Mayor Ed Murray of Seattle recently formed an 18 member task force to explore and develop proposals to reduce barriers to housing faced by those with criminal records.
I represent Moco Incorporated. We are a Seattle-based consumer reporting agency specializing in tenant background checks. We asked repeatedly to be granted a seat at the table. Those requests were denied.
My purpose here is to share the perspective of someone with considerable knowledge of the tenant screening space, hoping to bring some balance to the conversation.
A study by VA New England (Homelessness in the state and federal prison system population) found that recent homelessness is 4-6 times greater among state and federal prison inmates than the general population. A reasonable interpretation of the data is that the relationship between homelessness and criminal behavior is to a degree causal – that reducing barriers to housing (and homelessness) will have a favorable impact on recidivism.
Complicating the search for solutions, however, are 1) the landlord’s duty (to themselves and their residents) to exercise care in screening prospective residents; and 2) a lack of consistency between consumer reporting and fair housing law.
The Landlord’s Duty
This is serious business. Call it wrong, and someone gets hurt.
Consider the strangulation death of Eva Dunlap Green at an apartment community operated by the Charlotte North Carolina Housing Authority – at the hands of a neighbor with a criminal history. A lawsuit resulted in a judgement in favor of the plaintiff (the estate of Ms. Green).
Our firm screened an individual who the client then denied. Within a matter of weeks, the individual was arrested, charged and convicted for the rape and murder of two young girls. The decision to deny tenancy, informed by access to the public record, may have saved the lives of several young girls at that apartment community.
Tenant screening companies are consumer reporting agencies (CRA’s – as defined and regulated by the federal Fair Credit Reporting Act – FCRA).
The FCRA prohibits reporting records of arrest filed more than seven (7) years prior to the report date. The FCRA does not limit reporting of criminal convictions. There is a provision in Washington law, however, that limits reporting of criminal convictions to seven years from the date of final disposition. This provision supersedes federal law in the State of Washington.
There is nothing in the statutes, however, specifically prohibiting landlords from doing their own research and considering records of arrest, or convictions, the date of final disposition of which exceed seven years. That said, the department of Housing and Urban Development (HUD) – who have a lead role in enforcement of Title VIII of the Civil Rights Act of 1968, as amended by the Fair Housing Act (Act) – have long held that the Act prohibits practices that regardless of intent, have an unjustified discriminatory effect (commonly referred to as a disparate impact) on protected groups.
In Texas Department of Housing and Community Affairs v. The Inclusive Communities Project, Inc., the Supreme Court of the United States recently affirmed that such practices can form the basis of a Fair Housing Act claim.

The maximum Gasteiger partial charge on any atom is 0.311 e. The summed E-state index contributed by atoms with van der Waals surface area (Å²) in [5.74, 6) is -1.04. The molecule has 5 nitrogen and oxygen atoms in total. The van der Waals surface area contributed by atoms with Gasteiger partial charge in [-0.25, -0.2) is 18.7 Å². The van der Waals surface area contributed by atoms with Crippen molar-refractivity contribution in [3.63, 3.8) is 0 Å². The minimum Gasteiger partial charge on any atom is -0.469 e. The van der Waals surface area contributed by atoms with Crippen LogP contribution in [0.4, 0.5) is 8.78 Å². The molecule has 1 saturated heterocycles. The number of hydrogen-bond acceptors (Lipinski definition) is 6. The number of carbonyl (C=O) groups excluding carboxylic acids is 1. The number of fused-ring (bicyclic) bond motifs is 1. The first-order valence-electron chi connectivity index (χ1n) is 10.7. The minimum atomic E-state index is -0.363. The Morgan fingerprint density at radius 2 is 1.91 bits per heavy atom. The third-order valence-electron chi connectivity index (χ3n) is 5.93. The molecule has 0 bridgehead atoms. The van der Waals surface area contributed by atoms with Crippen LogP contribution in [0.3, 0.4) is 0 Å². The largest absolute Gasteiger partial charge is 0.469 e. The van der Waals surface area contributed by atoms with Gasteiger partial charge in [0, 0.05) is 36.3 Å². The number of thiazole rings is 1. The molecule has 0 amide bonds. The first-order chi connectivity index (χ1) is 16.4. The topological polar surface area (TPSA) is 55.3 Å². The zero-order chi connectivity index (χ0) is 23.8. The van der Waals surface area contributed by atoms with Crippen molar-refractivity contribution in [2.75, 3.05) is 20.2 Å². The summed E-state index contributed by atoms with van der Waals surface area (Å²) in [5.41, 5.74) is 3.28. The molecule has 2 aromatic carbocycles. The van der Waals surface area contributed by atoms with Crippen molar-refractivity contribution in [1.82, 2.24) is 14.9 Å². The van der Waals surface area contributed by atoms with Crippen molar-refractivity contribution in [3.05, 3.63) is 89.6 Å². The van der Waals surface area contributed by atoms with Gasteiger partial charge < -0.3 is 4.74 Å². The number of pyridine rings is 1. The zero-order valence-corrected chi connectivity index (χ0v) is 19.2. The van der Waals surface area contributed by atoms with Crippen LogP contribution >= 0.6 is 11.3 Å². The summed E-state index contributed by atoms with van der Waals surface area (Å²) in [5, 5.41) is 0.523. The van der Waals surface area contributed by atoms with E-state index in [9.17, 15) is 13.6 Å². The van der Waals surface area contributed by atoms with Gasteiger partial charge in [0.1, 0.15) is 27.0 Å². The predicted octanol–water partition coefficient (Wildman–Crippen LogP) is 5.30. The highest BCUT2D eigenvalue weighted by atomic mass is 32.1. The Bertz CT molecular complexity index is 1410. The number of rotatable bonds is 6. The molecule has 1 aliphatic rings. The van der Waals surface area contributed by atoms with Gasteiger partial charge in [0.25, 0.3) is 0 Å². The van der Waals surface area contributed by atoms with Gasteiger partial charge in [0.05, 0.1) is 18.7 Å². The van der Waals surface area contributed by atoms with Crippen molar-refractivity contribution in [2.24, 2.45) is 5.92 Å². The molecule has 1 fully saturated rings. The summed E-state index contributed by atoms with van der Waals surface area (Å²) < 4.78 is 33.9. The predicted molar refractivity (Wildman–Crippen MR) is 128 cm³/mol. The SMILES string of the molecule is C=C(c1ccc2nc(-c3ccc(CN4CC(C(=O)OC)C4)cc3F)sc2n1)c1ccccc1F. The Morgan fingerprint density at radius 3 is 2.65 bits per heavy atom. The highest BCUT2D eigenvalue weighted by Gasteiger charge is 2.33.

The challenge, of course, is finding balance – solutions that taken together reduce barriers to housing without putting landlords and communities at risk.
Taking into account National Statistics on Recidivism, landlords would be irresponsible if they did not consider criminal history as part of the tenant screening process.
There is little doubt, however, that use of records of arrest and conviction can have a disparate impact on those protected by virtue of race and national origin.
Borrowing from the EEOC, then, there are two background screening practices that substantially increase the risk of a disparate impact discrimination claim.
- Taking adverse action based on records of arrest (alone).
- Taking adverse action for any and all felony convictions – regardless of the nature of the offense and when it occurred.
“Banning the box” is a concept that has gained traction (and makes considerable sense) in an employment context – where the majority of applicants are declined based on their resume or interview performance – where the objective is to identify, extend a conditional offer and screen ONLY the top candidate.
Leasing is a different story. “Banning the Box” makes no sense when 80%+ of applicants are screened and approved – sometimes on the spot. Leasing staff do not have the time, training or tools necessary to consider and decide the relevance of each record returned. Perhaps more important, doing so introduces an element of subjectivity that increases the risk of other forms of discrimination.
Align policy with current best practices, HUD’s discriminatory effects standard and consumer reporting law by:
1. Prohibiting blanket policies that deny tenancy for any and all criminal convictions;
2. Limiting denial of tenancy to convictions for specific offenses that in light of the national statistics on recidivism, the landlord (reasonably) determines represent a threat to persons or property;
3. Prohibiting denial of tenancy for convictions, the date of final disposition of which, antedate the report by less than seven years; and finally
4. Prohibiting denial of tenancy for records of arrest alone.
Taken together, these steps will lower barriers to re-entry without exposing the landlord and the community to undue risk.
It is striking to me that despite several appeals by current members of the task force, the SOCR refused to include a representative from a tenant screening company on the task force – a subject matter expert who can speak with authority to tenant screening processes and policy. It is especially telling that only three (of 18) members of the task force represent landlords and the consumer reporting industry. Unfortunate.